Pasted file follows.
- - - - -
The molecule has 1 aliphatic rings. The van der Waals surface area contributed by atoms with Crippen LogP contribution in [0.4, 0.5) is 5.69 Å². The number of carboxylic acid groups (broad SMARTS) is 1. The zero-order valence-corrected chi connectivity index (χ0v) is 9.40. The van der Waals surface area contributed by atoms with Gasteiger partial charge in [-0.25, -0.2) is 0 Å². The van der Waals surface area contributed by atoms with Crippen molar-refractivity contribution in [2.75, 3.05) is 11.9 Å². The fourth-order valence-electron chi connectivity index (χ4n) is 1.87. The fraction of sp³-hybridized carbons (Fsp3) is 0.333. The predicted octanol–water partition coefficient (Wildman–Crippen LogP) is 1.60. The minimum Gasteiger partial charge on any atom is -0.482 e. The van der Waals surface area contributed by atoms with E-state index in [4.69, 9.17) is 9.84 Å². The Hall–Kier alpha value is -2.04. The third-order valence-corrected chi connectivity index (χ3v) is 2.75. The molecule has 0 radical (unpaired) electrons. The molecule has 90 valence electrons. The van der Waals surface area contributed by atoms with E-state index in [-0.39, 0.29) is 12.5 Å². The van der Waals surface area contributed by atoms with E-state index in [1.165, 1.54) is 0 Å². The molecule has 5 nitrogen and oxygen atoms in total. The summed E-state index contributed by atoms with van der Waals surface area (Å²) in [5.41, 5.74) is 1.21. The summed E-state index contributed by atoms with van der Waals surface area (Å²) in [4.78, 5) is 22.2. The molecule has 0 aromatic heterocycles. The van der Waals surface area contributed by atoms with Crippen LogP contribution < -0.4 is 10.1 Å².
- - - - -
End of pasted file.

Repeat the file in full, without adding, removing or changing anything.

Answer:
The molecule has 1 aliphatic rings. The van der Waals surface area contributed by atoms with Crippen LogP contribution in [0.4, 0.5) is 5.69 Å². The number of carboxylic acid groups (broad SMARTS) is 1. The zero-order valence-corrected chi connectivity index (χ0v) is 9.40. The van der Waals surface area contributed by atoms with Gasteiger partial charge in [-0.25, -0.2) is 0 Å². The van der Waals surface area contributed by atoms with Crippen molar-refractivity contribution in [2.75, 3.05) is 11.9 Å². The fourth-order valence-electron chi connectivity index (χ4n) is 1.87. The fraction of sp³-hybridized carbons (Fsp3) is 0.333. The predicted octanol–water partition coefficient (Wildman–Crippen LogP) is 1.60. The minimum Gasteiger partial charge on any atom is -0.482 e. The van der Waals surface area contributed by atoms with E-state index in [4.69, 9.17) is 9.84 Å². The Hall–Kier alpha value is -2.04. The third-order valence-corrected chi connectivity index (χ3v) is 2.75. The molecule has 0 radical (unpaired) electrons. The molecule has 90 valence electrons. The van der Waals surface area contributed by atoms with E-state index in [-0.39, 0.29) is 12.5 Å². The van der Waals surface area contributed by atoms with E-state index in [1.165, 1.54) is 0 Å². The molecule has 5 nitrogen and oxygen atoms in total. The summed E-state index contributed by atoms with van der Waals surface area (Å²) in [5.41, 5.74) is 1.21. The summed E-state index contributed by atoms with van der Waals surface area (Å²) in [4.78, 5) is 22.2. The molecule has 0 aromatic heterocycles. The van der Waals surface area contributed by atoms with Crippen LogP contribution < -0.4 is 10.1 Å².